NetIQ Operations Center - Using fscript utility

over 7 years ago
Customers routinely create custom scripts (Right clicks, Automations, Jobs, etc) to send out emails, bring up element/alarm data, open a helpdesk ticket, etc. While parts of the java script are NOC related, most of the scripting is around java. For instance, sending an email or adding a row to a database is a java exercise, not a NOC exercise. I start by using the java doc's on Oracle's website to look up the classes and methods. From there, since it is documented for use inside of a java compiler, I then sometimes need to test the java script version. Googling "javascript" stuff can be useful, but nearly every example is how to use java script in side of a jsp/html/etc webpage. Since we aren't doing that, I find them less useful. I search for things like: java example read file While it provides examples that are compile java examples, it is very close to what you would use in javascript inside of NOC.

Javascript and java are close, but not exactly the same. One of the common differences is declaring variables.

In java script, you use the word "var" and it figures out from there for some data types

var x = 1

var y = 'abc'

Java script understands one is a string and the other is a number. For other cases, where you need to a specific data type, you can specify the specific "java" type (not javascript) var type. For that, you need to know the full package name. In the java docs, most data types are under java.lang such as Float.

var z = new java.lang.Float( 45 )

The point of the blog is not to teach you java or javascript, it is to show you ways to test script fragments. Sometimes you can create a right-click operation and test it there, but I find it is easier to test it via the commandline utility called fscript locationed in the "bin" directory. You can pass parms to it to run predefined scripts, of you can just type fscript and hit enter and you are in a interactive javascript session.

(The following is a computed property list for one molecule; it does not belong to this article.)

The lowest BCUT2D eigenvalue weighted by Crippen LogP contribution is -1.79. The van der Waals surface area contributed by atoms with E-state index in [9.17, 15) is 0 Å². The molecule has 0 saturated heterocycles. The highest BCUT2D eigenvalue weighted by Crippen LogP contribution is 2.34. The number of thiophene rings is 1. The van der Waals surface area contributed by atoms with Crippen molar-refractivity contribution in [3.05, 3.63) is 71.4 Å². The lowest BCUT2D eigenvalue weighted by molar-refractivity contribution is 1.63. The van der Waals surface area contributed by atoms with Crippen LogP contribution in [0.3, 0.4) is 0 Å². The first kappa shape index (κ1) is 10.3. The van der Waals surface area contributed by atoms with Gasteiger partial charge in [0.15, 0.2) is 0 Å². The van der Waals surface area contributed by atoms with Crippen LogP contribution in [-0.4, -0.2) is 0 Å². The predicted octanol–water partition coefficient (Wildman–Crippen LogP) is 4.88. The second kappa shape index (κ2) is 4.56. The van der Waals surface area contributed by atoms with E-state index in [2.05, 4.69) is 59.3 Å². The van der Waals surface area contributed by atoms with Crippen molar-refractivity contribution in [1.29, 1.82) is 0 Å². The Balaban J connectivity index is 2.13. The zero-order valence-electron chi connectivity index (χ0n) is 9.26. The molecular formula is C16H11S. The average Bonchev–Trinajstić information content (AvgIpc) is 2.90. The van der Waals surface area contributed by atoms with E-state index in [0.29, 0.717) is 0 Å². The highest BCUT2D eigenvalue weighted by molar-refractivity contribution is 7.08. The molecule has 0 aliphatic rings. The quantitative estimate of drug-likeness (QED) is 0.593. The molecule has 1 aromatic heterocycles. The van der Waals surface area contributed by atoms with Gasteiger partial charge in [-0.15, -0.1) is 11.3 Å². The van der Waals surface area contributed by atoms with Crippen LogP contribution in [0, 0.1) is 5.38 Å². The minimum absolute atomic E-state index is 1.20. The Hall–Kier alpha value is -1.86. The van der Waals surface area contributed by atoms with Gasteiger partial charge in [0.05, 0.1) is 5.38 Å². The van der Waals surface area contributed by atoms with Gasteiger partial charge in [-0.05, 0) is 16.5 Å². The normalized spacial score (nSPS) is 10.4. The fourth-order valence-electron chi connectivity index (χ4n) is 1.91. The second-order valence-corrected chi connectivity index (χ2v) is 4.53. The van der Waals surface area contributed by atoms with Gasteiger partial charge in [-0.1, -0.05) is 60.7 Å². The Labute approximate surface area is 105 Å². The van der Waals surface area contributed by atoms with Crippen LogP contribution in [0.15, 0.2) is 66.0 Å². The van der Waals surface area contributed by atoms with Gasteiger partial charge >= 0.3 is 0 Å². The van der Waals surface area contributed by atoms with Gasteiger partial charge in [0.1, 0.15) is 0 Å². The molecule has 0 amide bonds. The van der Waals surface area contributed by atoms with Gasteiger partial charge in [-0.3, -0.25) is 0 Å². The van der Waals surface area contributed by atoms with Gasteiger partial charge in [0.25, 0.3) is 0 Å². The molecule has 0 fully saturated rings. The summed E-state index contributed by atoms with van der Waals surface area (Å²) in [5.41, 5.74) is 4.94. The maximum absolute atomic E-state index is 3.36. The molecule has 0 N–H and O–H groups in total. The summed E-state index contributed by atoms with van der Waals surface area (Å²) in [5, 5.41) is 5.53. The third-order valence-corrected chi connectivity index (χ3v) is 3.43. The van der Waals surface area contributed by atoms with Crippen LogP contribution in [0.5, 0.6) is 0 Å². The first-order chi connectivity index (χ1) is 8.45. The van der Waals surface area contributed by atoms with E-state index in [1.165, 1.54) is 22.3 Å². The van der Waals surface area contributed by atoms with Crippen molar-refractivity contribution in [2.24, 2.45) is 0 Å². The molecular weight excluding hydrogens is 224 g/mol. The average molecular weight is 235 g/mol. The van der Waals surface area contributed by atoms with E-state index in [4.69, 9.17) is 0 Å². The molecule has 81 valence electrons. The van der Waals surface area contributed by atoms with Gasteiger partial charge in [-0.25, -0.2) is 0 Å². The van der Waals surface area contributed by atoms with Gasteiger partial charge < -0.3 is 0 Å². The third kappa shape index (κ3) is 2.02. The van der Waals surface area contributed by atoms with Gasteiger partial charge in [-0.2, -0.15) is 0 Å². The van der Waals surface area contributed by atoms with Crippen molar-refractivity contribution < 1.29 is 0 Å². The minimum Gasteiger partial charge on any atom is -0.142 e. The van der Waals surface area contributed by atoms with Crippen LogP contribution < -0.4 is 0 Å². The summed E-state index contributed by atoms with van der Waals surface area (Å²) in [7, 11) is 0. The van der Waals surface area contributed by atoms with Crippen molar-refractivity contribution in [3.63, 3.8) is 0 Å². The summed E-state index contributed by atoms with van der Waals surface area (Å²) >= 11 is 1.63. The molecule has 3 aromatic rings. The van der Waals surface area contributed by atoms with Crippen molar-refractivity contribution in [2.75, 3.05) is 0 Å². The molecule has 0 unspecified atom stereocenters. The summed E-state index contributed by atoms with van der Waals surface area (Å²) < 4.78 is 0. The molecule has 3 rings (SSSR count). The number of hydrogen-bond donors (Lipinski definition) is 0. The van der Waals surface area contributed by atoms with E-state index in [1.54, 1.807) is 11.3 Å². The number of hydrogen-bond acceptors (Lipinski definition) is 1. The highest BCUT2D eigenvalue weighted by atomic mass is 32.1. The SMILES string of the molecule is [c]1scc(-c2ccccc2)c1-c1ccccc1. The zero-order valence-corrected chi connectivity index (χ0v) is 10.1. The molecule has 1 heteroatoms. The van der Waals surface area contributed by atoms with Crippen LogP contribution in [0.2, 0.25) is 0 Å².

After you start fscript, you are sitting at a js> prompt. You can type pretty much any valid javascript, such as the example above where we created a float variable.

js> var z = new java.lang.Float( 45 )
js> z

As you can see, you can declare a variable, you can then check it afterwards.

I find this useful to test java classes/methods. When you look up things in the java docs, there is some translation you have to do, so as I did above

Java Example;
float myVar = 41.4;

java script
var myVar = new java.lang.Float( 41.4 );

Other examples are declaring classes (contructors). Suppose you want to open a file to read from it. A common way is to use the class. In order to declare it, you use one of the constructors. For instance:

js> var fis = new "c:/errorlog.txt" );
js> fis
js> fis.available();

You can even do while loops, for loops, etc, etc, etc.

js> for( var i=0; i<10; i )
writeln( "printing line: " i );

 printing line: 0
printing line: 1
printing line: 2
printing line: 3
printing line: 4
printing line: 5
printing line: 6
printing line: 7
printing line: 8
printing line: 9

You can even run predefined scripts via a parm when you start up fscript or load the script on the fly...

js> load( "../database/scripts/util/adapters.fs" );

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Enter web server host [buzz] :

Now, on to the limitations. You are able to access NOC type stuff, but you are limited. For instance, when you run the adapters.fs script, it logs into NOC and it allows you to interact with NOC, but... you can't use the findElement() method and access an element or alarm. Limit your use of fscript to the core java stuff like accessing files, email, databases or basic interaction with NOC such as adapters.fs. If you need to interact at the level you need to access real elements and alarms, you need to either use the Web2Connect interface, or be within a Job, Automation or Right-click. I know, I don't design (code) this stuff, I just use it.

The other option to test out script fragments is to launch the client or server debugger. When you create a right-click operation, if the first line is as below, an interactive script debugger comes up and in the bottom right hand window, you can type in all the stuff we did above, plus you can also interact with elements and alarms.

// @debug on

writeln( "test" );

That pretty much covers fscript. Again, I find it most useful to start up real quick and test out some JavaScript syntax. Other times I may use the debugger, just really depends. Read up on some of the methods in the java docs and try some of them out in the fscript utility. Remember, don't play on production systems, people tend to get mad

- Tobin

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